Friday, August 2, 2013
Whoever said magic don't exist ain't never been to that little coquina beach down past the harbor. Those shells spell out words ain't no one got an explanation for yet. Oh, they'll try to tell you that it's some kids playing a prank, but I know for certain kids don't mess with stuff like that. We follow the signs. We don't make 'em.
Just last week, I was waving my metal detector across the sand, looking for stray quarters. I use them to buy orange Nehis at the corner store cause my momma won't part with her money for what she calls liquid sugar. But they were my Pop's favorite. At least that's what she claimed. In sixteen years, I ain't never met him.
There was no one on the beach that early. The sand was nice and flat from the midnight tide. Not even a footprint from early morning joggers. That's how I knew nothing natural made what I saw. No footprints.
I was counting up my change to see if I had enough for a drink or two when a tiny ray of sunshine peeked over the edge of the world and showed me the glory. There, spread out for only me and God, were those tiny little white shells, thin as a pinky nail. They spelled out the words, “Follow the sun.” Now, I didn't claim to know what it meant. I just knew those coquinas had washed up with the surf and planted themselves in the sand for me to find. So I looked to the sun.
A few more rays rose up to claim the sky. They stretched long fingers across the water, across the sand, and up into the dunes. Little bursts of light danced between the sea oats.
“That's simply the sun reflecting off the sand,” our teacher would say. But I knew better.
Jimmy Dunston got a message one time, and he ignored it. The coquinas told him to “Dive deep.” He didn't, because he was late to his job at the Stop n' Go. If he'd just done what he was told, he would have been able to quit his job a thousand times over. That afternoon, a diver discovered fifteen gold doubloons just off our coast. They must have drifted there from some wreck. The guy sold them at auction for plum near a million. Jimmy tells that story every day while he's pumping gas for the tourists. I reckon he'll never get out of that job now, because if you ignore the coquinas once, they don't forget.
I shouldered my metal detector and hiked up to the dunes. The sparkles grew brighter. There were four of them, marking my destination like stars in the night. My heart thumped. I rubbed my palms against my Levis. It wouldn't do to dig with sweaty hands.
I pawed through the fine powder until my fingers touched metal. It weren't no quarters, and it weren't no gold doubloons neither. It was an old license plate with rusted letters and bent corners. 7W-76311.
I plopped myself down on the dune then and watched the sun come up. I squinted my eyes, and when the bottom of that orange ball cleared the horizon, I asked my question.
“Why'd you give me a license plate, dammit? I ain't got no car.” My momma would have slapped me good for speaking like that, but I figured I had a right to be angry. I did what I was told. Where was my treasure?
Of course, the sun didn't answer me. It wasn't live like them coquinas. And anyhow, it was too far away to hear me. So, I picked up my metal detector and my plate, and I headed toward the corner store for my Nehi.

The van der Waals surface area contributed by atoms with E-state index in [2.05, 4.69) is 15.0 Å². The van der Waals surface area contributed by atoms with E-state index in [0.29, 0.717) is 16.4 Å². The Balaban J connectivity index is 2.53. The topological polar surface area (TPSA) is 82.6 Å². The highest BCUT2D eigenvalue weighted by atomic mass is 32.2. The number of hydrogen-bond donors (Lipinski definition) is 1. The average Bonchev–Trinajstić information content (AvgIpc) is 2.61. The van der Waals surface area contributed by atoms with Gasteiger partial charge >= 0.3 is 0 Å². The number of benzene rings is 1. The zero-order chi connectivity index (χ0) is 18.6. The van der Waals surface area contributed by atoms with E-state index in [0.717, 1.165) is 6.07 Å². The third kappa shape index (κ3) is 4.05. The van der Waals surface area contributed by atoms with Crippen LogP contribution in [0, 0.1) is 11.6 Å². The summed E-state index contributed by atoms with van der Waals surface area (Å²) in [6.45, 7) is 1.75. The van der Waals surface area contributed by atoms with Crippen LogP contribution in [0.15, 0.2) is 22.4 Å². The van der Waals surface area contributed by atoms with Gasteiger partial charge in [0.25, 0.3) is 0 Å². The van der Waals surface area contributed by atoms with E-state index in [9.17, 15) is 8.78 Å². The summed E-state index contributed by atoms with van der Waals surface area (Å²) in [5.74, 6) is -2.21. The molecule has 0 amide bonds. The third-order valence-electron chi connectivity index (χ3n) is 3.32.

Afterwards, I passed by Sal's Auto Parts Yard. I'd never had reason to go in there before, but seeing as how I didn't really need that license plate, I figured I might get a few cents for it. He greeted me with a two-fingered wave and spit some snuff out the side of his mouth before speaking to me.
“Whatcha got there?”
“Old plate.” I took a swig from my Nehi. “What you give me for it?”
“Well, I dunno. Lemme see.”
I handed it over. He tapped his fingers against the numbers.
“What?” I said.
“This here plate. It's mine. It disappeared off an old Chevy a few weeks back. You steal this, boy?”
“Then, where'd you get it?”
Sal worked the snuff around in his mouth for a bit. There was a story going round that he found his dog on that beach, a dog that saved his life when a jack broke and landed a truck on his leg. He knew the power of them coquinas.
“I've only known one person who drank those things.” He pointed to my bottle.
I looked at the bottle myself. The white letters stood strong against the clear glass. “Habit I picked up from my Pop.”
“I see.” He folded his arms across his chest and thought for a minute as he blinked up toward the sun. He looked like he was deciding something. “Come with me,” he said.
I followed him to the back corner of the yard where the sun glinting off the windshields near blinded me. How he worked in that oven all day was beyond me.
He stopped at the Chevy he'd mentioned before and dropped the plate by one of the wheels. “Do you know this car, son?”
I didn't recall. “No, sir.”
“Well, take a look at this.” He popped open the trunk, and inside were bout a hundred Nehi bottles. A damn fine collection if you asked me. “What's your name, son?”
“Billy Lundley, sir.” I shook my head. “William. I was named after my Pop.”
“And what's your momma's name?”
“Well, William. Does this make sense to you?” He slammed the trunk shut and bent down so his face was near the silver chrome bumper. He pointed two fingers to a pair of initials carved into the side.
W. L. + S. R.
I tilted my head, certain I hadn't seen it right. “How long have you had this?”
“Years. Probably got it around the time you was born. It had been in a terrible accident, but I fixed it up and waited for the right owner to come along. I figure you might be him.”
“But I ain't got no money. Not enough for this anyway.”
“Consider it a gift,” he said. “I know better than to go against them coquinas. And I figure you do too.”
“Yes, sir. I do.”
I stared at the plate. 7W-76311. Guess them coquinas sent me a treasure after all.
Photo by: Fadzly @ Shutterhack